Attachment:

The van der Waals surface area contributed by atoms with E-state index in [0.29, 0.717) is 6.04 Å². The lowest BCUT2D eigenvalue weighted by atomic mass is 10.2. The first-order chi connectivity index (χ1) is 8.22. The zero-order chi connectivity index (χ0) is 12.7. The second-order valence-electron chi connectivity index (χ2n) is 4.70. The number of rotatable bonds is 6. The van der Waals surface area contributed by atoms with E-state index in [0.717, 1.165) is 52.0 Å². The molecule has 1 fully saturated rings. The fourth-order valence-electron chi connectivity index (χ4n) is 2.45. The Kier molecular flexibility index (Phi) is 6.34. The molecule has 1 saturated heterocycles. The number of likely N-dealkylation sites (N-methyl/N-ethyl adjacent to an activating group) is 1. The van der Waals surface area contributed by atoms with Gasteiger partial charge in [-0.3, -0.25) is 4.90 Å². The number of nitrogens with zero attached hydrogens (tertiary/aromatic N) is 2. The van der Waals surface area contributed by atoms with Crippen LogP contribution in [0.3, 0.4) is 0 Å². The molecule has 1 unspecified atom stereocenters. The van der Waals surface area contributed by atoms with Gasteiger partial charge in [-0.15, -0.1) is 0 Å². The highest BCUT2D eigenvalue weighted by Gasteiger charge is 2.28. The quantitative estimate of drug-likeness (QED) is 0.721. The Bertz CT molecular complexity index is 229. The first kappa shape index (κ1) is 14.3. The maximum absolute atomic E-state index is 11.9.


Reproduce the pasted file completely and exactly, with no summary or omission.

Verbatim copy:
The van der Waals surface area contributed by atoms with E-state index in [0.29, 0.717) is 6.04 Å². The lowest BCUT2D eigenvalue weighted by atomic mass is 10.2. The first-order chi connectivity index (χ1) is 8.22. The zero-order chi connectivity index (χ0) is 12.7. The second-order valence-electron chi connectivity index (χ2n) is 4.70. The number of rotatable bonds is 6. The van der Waals surface area contributed by atoms with E-state index in [0.717, 1.165) is 52.0 Å². The molecule has 1 fully saturated rings. The fourth-order valence-electron chi connectivity index (χ4n) is 2.45. The Kier molecular flexibility index (Phi) is 6.34. The molecule has 1 saturated heterocycles. The number of likely N-dealkylation sites (N-methyl/N-ethyl adjacent to an activating group) is 1. The van der Waals surface area contributed by atoms with Gasteiger partial charge in [-0.3, -0.25) is 4.90 Å². The number of nitrogens with zero attached hydrogens (tertiary/aromatic N) is 2. The van der Waals surface area contributed by atoms with Crippen LogP contribution in [0.3, 0.4) is 0 Å². The molecule has 1 unspecified atom stereocenters. The van der Waals surface area contributed by atoms with Gasteiger partial charge in [-0.15, -0.1) is 0 Å². The highest BCUT2D eigenvalue weighted by Gasteiger charge is 2.28. The quantitative estimate of drug-likeness (QED) is 0.721. The Bertz CT molecular complexity index is 229. The first kappa shape index (κ1) is 14.3. The maximum absolute atomic E-state index is 11.9.